Israel says it foiled al-Qaida attack on U.S. Embassy

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JERUSALEM -- Israel on Wednesday said it had foiled an "advanced" al-Qaida plan to carry out a suicide bombing on the U.S. Embassy in Tel Aviv and to bomb other targets, in what analysts said was the first time the global terror network's leadership has been directly involved in plotting an attack inside Israel.

The Shin Bet intelligence agency said it had arrested three Palestinians who allegedly plotted bombings, shootings, kidnappings and other attacks. It said the Palestinian men, two from Jerusalem and one from the West Bank, were recruited by a Gaza Strip-based operative who worked for al-Qaida leader Ayman al-Zawahri.

The State Department said the United States was not yet able to corroborate the Israeli claims.

While a number of groups inspired by al-Qaida have carried out attacks against Israel before, this appeared to mark the first time an attack was directly planned by al-Qaida leaders.

The Shin Bet said the Palestinians planned on attacking a Jerusalem conference center with firearms and then killing rescue workers with a truck bomb. It said al-Qaida also planned on the same day to send foreign militants to attack the U.S. Embassy in Tel Aviv, using explosives supplied by the Palestinians.

Five men, whose identity and nationality were not disclosed, were to fly into Israel with fake Russian passports to attack the American embassy, the agency said. It was not clear where the men are located.

The Palestinian operatives planned more attacks, it said, including shooting out the tires of a bus, then gunning down passengers and ambulance workers.

The agency said the plot was in "advanced planning stages," but gave no further information on how close the men were to carrying it out. It said the Palestinians from Jerusalem, arrested in the past few weeks, had used their Israeli resident cards to gather intelligence on targets.

A number of al-Qaida-inspired groups have carried out rocket attacks from Gaza and Egypt's Sinai Peninsula, as well as West Bank shootings. Israeli intelligence calls these groups part of a "global jihad" movement.

Aviv Oreg, a former head of the Israeli military intelligence unit that tracks al-Qaida, said the plot marked the first time it has been directly tied to an attempted attack in Israel. "This is the first time that Ayman al-Zawahri was directly involved," he said. "For them, it would have been a great achievement."

The Shin Bet said the three suspects made contact with al-Qaida over the Internet. It said they planned on traveling for training in Syria, where various jihadist groups are battling President Bashar Assad's forces.

Mr. Zawahri's location is unknown, but he was last thought to be in Pakistan. He is the subject of an intense manhunt, and experts say he is not believed to go online personally or to pick up the phone to discuss terror plots.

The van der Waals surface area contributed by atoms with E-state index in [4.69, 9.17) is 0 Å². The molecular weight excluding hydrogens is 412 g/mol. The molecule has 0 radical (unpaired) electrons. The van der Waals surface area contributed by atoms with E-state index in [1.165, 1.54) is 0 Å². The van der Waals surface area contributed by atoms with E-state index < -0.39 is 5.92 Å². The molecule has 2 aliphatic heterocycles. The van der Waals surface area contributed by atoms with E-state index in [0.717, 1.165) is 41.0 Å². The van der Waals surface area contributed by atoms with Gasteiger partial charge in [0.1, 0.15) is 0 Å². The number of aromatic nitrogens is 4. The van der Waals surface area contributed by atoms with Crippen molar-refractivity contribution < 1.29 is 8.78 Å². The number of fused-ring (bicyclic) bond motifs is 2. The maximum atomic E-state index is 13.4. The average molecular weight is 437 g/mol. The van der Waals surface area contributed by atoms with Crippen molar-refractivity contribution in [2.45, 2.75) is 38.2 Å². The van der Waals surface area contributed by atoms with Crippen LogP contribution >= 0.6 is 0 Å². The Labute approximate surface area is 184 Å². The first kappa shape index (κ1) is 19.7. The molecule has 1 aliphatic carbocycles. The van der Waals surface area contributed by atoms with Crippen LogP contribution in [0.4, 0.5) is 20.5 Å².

Last year, a threat that began with a message to Mr. Zawahiri from the Yemen-based al-Qaida in the Arabian Peninsula led to closures of embassies across the Middle East and Africa, a U.S. official said then. The message essentially sought out Mr. Zawahri's blessing to launch attacks.

Al-Qaida-inspired groups are on the rise in the Gaza Strip, which is run by the Islamic militant group Hamas. These groups accuse Hamas of being too lenient because it has observed cease-fires with Israel and has stopped short of imposing Islamic religious law, or Shariah, in Gaza.

In the West Bank, Israel and the Palestinian Authority of Western-backed Palestinian President Mahmoud Abbas have cracked down on Islamic militants. Three Salafis, members of a movement advocating a hard-line interpretation of Islamic law, were killed in a shootout with Israeli soldiers in the West Bank last November.

In Washington, State Department spokeswoman Marie Harf said U.S. investigators and intelligence officials were not yet able to corroborate the Israeli information and declined comment on specifics of the case.

She said there were no plans to evacuate the embassy in Tel Aviv, and she was not aware of stepped-up security measures there after the arrests.

Earlier Wednesday, an Israeli airstrike killed a key Gaza militant who was behind a recent wave of rocket attacks on Israel, the military and Palestinians said. The Israeli military said it targeted Ahmad Zaanin, an operative in the Popular Front for the Liberation of Palestine, ''to eliminate an imminent threat to the lives of Israeli civilians."


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